• http://www.UNPAN.org/DPADM/ 3 1. Overview of e-Government Services E-Government primarily consists of two parts: front-office and back-office. The front office part is comprised of online service delivery to citizens and businesses, through the Internet or other digital means. The back-office part is comprised of internal government administration and information sharing in the form of services both within and between governments. In this briefing note, Government-to- Citizens (G2C) and Government-to-Business (G2B) services are categorized as front-office, and Government-to- Government (G2G) as back-office.* * ESCAP Briefing Note 3
  • http://www.UNPAN.org/DPADM/ 4 1. Overview of e-Government Services G2C services include information dissemination and basic citizen services. Electronic G2C services are characterized by a government-wide information sharing system and new Internet based applications. These allow citizens to access information and other services using a single-window online portal. Such a portal can provide the following citizen services: • Processing and issuance of various permits/authorizations and certificates • Information on legislative/administrative notices and relevant laws • Payment services, including tax refunds and social welfare payments • Government administration participation, including requesting public hearings and casting electronic votes.* * ESCAP Briefing Note 3
  • http://www.UNPAN.org/DPADM/ 5 1. Overview of e-Government Services Electronic G2B service delivery consists of a one-stop single-window service for businesses. The services covered include corporate civil administrative affairs, industrial information, and electronic transaction services. A few examples of these electronic transaction services are procurements, bids and awards, along with payment services for various taxes and public charges. • An integrated e-procurement system – i.e. a single-window government procurement system in which all procurements-related processes such as registration, tender, contract, and payment are done via the Internet • An e-customs system that would streamline customs administration in the import and export industry while establishing effective smuggling interdiction • e-Commerce to support the buying and selling of goods and services* * ESCAP Briefing Note 3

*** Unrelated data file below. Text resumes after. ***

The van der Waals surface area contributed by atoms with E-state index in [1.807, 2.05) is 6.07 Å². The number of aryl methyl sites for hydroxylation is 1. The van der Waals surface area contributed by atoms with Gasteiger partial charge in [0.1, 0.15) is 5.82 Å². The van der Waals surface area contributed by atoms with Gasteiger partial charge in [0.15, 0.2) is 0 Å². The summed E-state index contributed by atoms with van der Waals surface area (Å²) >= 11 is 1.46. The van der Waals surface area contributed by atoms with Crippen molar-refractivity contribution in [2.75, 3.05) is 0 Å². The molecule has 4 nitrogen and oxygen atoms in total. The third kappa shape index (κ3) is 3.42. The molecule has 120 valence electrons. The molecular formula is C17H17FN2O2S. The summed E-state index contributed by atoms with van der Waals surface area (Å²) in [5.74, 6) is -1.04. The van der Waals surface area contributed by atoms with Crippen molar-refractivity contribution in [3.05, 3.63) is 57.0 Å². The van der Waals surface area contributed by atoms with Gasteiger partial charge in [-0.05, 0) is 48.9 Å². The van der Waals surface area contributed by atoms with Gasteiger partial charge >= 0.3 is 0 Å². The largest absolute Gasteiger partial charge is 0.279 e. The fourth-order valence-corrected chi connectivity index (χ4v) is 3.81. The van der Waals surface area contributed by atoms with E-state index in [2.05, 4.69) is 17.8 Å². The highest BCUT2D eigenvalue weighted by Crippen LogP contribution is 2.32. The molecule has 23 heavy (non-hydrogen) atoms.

• http://www.UNPAN.org/DPADM/ 6 1. Overview of e-Government Services The ‘business case’ for Fibre-to-the-Home (FttH) networks is no longer based solely on the commercial returns from Internet access and other communication services. It also incorporates the social and economic benefits provided by such infrastructure. In Australia, for example, the government is looking at using next- generation telecoms infrastructure to promote the digital economy, including e-health, e-education, smart grids, media and other FttH applications. * © Copyright Paul Budde Communication Pty Ltd
  • http://www.UNPAN.org/DPADM/ 7 2. Top e-government Applications G2C services G2B services Income tax Social contributions Job search Corporate tax Social security VAT declaration E-ID Registration of new company Car registration Open Data (Statistical data) Building permits Customs declaration Declaration to the police Environment-related permits Fines Procurement
  • http://www.UNPAN.org/DPADM/ 8 2. E-Health  E-health is rapidly shaping up as one of the main killer apps on the truly high-speed broadband networks and millions of people around the world can potentially benefit from e-health applications.  In the western world we are facing a huge dilemma in relation to healthcare. New technologies and knowledge have resulted in increased life expectation and improved lifestyles. The cost of this, however, is enormous and we simply can no longer afford to finance these advances through the public health systems.  In countries with proper broadband infrastructure e-health is developing in a way that will enable us to enjoy these advances in medical technology and medical services, at a more affordable cost. In developing markets such as Africa, where mobile phones make up the majority of telephone subscriptions, mobile applications may also offer access to better quality healthcare. * © Copyright Paul Budde Communication Pty Ltd